In our last blog (What is fascia and is ‘myofascial release’ the secret to better canine health?) we delved into the exciting and emerging world of fascia. Fascia is basically akin to a spider’s web of soft tissue that is present throughout the whole of our body and is composed of various thicknesses depending on its role and situation. As a bodily structure it used to be ignored by anatomists and surgeons as a non-important substance. However it has now been discovered to be part of the body’s communication system both physically, by holding structures together, neurologically (nerve pathways) and physiologically (cellular activity).
To recap, fascia plays all these important roles:
it is interconnected and connects the whole body
it creates muscle to muscle activation by joining muscles together to form a functional kinetic chain, which creates collective strength and flexibility
fascia is considered to be a major factor concerning proprioception (awareness of the position and movement of the body as a whole)
fascia has the cellular capacity to compensate or adapt to different loads created by the body, by becoming thicker and less mobile if overused or less dense and thinner if underused, responding to the internal environment of the body’s physical capability.
Fascia is a fundamental element involved within a dog’s movement and mobility, basically joining-up the various sections of the dog’s body.
In this blog we are going to explore the importance of incorporating the knowledge of fascial connections within a rehabilitation programme. These fascial connections are vital for optimised movement, therefore their presence and role should equally be vital when working within a rehabilitation situation.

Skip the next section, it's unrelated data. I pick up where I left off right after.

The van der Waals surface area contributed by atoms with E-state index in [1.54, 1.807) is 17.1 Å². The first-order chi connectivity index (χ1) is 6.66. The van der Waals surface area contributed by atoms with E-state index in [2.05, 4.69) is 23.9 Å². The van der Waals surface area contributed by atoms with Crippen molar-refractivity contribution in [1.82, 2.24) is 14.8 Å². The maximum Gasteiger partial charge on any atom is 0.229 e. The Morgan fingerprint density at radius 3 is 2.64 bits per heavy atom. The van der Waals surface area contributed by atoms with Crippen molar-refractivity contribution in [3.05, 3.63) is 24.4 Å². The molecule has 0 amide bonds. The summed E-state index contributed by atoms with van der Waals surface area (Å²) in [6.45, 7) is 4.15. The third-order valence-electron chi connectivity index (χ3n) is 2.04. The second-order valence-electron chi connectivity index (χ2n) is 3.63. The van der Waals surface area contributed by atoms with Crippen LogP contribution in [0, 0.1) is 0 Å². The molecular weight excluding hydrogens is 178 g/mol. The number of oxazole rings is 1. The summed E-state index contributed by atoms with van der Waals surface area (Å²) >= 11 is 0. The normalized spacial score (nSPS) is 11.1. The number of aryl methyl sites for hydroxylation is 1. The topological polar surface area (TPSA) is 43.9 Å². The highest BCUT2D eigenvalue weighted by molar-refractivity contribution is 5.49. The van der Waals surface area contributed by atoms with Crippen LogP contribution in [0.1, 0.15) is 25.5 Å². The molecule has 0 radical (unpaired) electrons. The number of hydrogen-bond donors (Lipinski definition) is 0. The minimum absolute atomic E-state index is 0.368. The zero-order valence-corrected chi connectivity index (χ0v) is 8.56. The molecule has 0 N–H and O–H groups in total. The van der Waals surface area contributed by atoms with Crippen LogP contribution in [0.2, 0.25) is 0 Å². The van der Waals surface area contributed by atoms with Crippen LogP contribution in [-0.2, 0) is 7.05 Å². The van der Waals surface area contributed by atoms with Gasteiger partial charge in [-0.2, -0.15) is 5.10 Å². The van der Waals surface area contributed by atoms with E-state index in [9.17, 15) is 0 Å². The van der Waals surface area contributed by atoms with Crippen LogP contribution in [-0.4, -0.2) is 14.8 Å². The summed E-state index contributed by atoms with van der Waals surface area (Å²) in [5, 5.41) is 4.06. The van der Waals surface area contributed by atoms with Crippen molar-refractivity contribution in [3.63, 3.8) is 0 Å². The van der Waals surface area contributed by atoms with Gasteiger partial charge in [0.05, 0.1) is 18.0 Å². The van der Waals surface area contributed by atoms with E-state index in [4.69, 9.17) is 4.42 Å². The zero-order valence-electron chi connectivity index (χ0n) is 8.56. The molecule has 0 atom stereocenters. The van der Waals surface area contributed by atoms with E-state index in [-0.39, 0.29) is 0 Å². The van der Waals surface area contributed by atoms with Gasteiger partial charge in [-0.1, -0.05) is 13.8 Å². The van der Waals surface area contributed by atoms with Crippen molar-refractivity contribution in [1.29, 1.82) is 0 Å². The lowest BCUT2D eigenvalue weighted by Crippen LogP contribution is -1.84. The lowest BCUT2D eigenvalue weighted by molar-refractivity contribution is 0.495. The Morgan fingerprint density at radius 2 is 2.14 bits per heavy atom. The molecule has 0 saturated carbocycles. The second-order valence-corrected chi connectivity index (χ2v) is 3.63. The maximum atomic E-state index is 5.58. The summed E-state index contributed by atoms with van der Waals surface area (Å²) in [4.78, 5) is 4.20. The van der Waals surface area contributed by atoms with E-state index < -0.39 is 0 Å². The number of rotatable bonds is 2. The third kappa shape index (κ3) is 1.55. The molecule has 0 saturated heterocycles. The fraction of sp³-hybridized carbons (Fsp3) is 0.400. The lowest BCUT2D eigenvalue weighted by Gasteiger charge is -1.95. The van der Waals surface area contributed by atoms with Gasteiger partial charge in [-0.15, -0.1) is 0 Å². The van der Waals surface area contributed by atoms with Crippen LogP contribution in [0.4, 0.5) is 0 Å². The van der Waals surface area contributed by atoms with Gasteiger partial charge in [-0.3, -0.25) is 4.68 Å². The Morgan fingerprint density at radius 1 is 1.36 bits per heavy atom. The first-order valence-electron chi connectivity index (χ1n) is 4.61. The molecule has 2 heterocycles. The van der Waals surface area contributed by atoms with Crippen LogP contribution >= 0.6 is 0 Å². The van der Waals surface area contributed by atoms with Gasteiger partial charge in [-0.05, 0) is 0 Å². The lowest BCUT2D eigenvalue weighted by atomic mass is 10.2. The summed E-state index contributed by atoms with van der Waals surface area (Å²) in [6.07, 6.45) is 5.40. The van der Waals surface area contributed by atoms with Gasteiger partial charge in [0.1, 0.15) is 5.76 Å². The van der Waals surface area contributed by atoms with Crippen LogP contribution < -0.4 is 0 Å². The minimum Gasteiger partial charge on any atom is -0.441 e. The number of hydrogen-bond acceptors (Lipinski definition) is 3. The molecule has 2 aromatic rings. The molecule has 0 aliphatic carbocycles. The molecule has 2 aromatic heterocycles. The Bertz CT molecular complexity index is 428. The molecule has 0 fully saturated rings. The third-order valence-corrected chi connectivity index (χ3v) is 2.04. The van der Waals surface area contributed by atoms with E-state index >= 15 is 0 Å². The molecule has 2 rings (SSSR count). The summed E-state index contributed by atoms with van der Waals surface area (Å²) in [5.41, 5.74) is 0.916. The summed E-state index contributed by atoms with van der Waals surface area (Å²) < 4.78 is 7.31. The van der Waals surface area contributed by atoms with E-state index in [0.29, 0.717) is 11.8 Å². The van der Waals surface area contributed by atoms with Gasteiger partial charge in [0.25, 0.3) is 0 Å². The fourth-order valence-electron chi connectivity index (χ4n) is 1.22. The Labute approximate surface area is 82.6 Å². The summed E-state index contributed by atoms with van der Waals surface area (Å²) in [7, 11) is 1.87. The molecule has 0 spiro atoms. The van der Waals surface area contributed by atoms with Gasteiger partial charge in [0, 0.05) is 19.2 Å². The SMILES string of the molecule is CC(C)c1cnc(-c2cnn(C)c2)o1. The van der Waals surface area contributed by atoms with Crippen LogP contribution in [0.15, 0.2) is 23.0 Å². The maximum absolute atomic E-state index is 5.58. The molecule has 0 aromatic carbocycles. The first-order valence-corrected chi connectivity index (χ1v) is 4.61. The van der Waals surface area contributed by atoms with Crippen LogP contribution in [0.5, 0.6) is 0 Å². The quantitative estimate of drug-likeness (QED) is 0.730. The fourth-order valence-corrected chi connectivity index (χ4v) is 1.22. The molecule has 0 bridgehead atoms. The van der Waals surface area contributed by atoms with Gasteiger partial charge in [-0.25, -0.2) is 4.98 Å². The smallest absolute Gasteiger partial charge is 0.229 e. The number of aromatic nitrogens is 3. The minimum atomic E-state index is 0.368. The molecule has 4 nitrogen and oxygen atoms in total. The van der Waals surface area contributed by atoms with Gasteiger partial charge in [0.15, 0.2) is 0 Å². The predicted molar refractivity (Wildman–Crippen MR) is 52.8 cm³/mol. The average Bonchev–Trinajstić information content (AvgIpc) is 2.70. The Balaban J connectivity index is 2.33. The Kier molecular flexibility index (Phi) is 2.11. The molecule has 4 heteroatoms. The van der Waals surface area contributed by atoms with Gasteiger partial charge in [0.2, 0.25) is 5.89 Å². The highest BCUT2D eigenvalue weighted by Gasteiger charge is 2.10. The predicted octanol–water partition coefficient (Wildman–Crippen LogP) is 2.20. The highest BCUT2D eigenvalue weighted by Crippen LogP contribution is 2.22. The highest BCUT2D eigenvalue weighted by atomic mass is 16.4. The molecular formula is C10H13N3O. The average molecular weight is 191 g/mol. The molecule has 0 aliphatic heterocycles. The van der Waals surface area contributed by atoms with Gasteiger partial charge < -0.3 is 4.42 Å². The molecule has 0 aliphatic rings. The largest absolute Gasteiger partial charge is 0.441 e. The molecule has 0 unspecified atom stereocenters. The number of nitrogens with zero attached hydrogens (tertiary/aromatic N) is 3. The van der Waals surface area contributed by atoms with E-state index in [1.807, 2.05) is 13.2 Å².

Fascia and Functional Movement
Within the body of the canine, there are functional fascial lines, which enable a dog to move through their functional movements such as walking, running, sitting, standing, turning etc. These fascial lines facilitate every day movements whilst supporting the whole body in a stable but flexible structure. If fascial lines are damaged or interrupted by soft tissue or skeletal issues, a dog’s movement, including their strength, stability (of the joints) and planes of movement will be affected causing dysfunctional movement patterns which could lead to future injuries.
Helping the body to repattern
By incorporating targeted functional exercises throughout a dog’s life from puppyhood, we can promote, maintain and enhance these fascial lines. For any form of rehabilitation, we should be offering the type of programme that focuses on reconnecting and enhancing fascial lines.